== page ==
Books are weighing heavily on my mind...maybe that’s because they have been weighing heavily on my biceps all weekend. After helping my father move his extensive library of books—some to his new office, some to storage and some to charity—I was struck with how many manuscripts he owned and how many had probably not been cracked open in ages, if ever. That got me thinking about lighting, and how a well-lit library might, in fact, be a more frequently used library.
It turns out others have entertained this thought as well (including artist Airan Kang, who created the stunning digital LED library pictured above). The result is a growing LED lighting trend in libraries around the world, from huge, public collections to private libraries in home residences. Why the shift? Well, LED lights make as much sense for rooms filled with books as they do for kitchens, living rooms, backyards and wine cellars, to name a few. Linear LED fixtures like LED strip lights provide directional lighting that highlights specific objects without emitting UV radiation that can damage delicate materials (like paper). They maintain cool temperatures, thus eliminating heat damage and reducing costs through energy efficiency and a long lifespan. But if that’s not reason enough, LED lights also emphasize the beauty of books, and make them more appealing to readers everywhere. If you don’t believe me, check out the following LED libraries.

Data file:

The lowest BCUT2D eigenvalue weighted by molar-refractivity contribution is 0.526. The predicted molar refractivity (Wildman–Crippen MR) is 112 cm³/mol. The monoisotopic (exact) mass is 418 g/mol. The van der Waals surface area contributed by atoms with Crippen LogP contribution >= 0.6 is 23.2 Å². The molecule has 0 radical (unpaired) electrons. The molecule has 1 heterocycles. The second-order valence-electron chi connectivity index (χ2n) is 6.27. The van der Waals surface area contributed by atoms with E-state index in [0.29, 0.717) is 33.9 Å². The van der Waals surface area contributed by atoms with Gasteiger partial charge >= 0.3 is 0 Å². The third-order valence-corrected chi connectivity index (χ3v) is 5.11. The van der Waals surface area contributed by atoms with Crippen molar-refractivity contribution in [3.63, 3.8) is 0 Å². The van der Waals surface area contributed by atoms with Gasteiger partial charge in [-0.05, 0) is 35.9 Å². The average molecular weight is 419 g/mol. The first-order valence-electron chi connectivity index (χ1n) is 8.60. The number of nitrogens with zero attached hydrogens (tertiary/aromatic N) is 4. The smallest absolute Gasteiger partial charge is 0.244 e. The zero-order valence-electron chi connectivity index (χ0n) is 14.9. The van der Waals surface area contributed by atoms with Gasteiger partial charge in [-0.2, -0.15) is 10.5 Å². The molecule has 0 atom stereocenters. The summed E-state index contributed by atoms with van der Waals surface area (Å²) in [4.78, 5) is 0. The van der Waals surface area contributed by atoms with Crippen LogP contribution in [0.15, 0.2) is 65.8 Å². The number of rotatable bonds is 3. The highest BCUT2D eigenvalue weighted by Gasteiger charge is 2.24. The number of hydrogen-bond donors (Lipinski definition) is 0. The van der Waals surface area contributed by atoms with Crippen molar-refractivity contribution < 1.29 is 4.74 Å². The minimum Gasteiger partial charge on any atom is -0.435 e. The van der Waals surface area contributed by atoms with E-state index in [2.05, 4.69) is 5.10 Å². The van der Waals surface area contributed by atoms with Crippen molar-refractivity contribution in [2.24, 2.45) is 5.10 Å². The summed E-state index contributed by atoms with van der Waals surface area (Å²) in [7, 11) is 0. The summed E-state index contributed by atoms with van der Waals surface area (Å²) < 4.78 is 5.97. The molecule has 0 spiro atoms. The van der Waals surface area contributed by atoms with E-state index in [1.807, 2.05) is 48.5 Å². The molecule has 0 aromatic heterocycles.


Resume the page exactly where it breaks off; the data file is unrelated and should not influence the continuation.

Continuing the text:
Mexico City’s Castro Leal Library won first place at the Mexican Association of Interior Designers’ 2012 AMDI Awards thanks to LED strip lighting installed on the building’s many shelves. Here, lighting serves both form and function: it makes finding books easier, and creates an inviting, contemporary and chic vibe throughout the library.
The Pasadena Central Library reduced its energy bill by 90 percent thanks to LED light fixtures that replaced several 900-watt metal-halide bulbs in the building’s antique pendant fixtures. Not only is the historic aesthetic of the building preserved, but also several thousands of dollars are saved each month in air conditioning, lighting and maintenance costs, as each fixture now uses only 95 watts of power.
And in East Germany, an open air, 24-hour public library is revitalizing an underserved neighborhood with high unemployment and building vacancies ranging around 80 percent. Designed by Karo Architects, the space is built with blocks salvaged from demolished buildings and utilizes an honor system of lending and returning books, all of which are donated. The building is attached to a community green space, and “communal stage, which is used for elementary school plays, book readings, concerts, and cultural events. A volunteer group of residents take care of keeping the books organized and the reading areas clean,” according to PSFK. Energy efficient, green LED lights help keep the library open through the night, not to mention looking quite snazzy around the clock.
It’s a common conception that reading is a dying trend, but with innovative libraries like these popping up across the globe, it’s a sign that things might be turning around in favor of books. If you’re inspired to highlight your at-home book collection with LED lights, please let us know how your renovation turns out!